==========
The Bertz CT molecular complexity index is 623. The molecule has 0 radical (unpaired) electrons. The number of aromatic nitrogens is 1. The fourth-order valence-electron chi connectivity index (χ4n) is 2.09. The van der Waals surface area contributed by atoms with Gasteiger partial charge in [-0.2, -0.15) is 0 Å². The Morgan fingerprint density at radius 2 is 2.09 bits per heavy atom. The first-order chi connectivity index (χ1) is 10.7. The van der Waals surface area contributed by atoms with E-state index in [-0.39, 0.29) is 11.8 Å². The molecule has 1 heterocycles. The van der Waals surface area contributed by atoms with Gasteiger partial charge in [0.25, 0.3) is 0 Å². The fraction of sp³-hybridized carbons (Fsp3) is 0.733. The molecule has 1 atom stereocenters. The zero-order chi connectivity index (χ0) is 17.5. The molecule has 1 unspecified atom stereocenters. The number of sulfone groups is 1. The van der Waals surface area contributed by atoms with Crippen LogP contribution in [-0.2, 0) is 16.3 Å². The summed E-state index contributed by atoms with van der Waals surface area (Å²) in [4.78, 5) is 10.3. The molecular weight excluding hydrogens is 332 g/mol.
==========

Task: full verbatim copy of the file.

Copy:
The Bertz CT molecular complexity index is 623. The molecule has 0 radical (unpaired) electrons. The number of aromatic nitrogens is 1. The fourth-order valence-electron chi connectivity index (χ4n) is 2.09. The van der Waals surface area contributed by atoms with Gasteiger partial charge in [-0.2, -0.15) is 0 Å². The Morgan fingerprint density at radius 2 is 2.09 bits per heavy atom. The first-order chi connectivity index (χ1) is 10.7. The van der Waals surface area contributed by atoms with E-state index in [-0.39, 0.29) is 11.8 Å². The molecule has 1 heterocycles. The van der Waals surface area contributed by atoms with Gasteiger partial charge in [0.25, 0.3) is 0 Å². The fraction of sp³-hybridized carbons (Fsp3) is 0.733. The molecule has 1 atom stereocenters. The zero-order chi connectivity index (χ0) is 17.5. The molecule has 1 unspecified atom stereocenters. The number of sulfone groups is 1. The van der Waals surface area contributed by atoms with Crippen LogP contribution in [-0.2, 0) is 16.3 Å². The summed E-state index contributed by atoms with van der Waals surface area (Å²) in [4.78, 5) is 10.3. The molecular weight excluding hydrogens is 332 g/mol.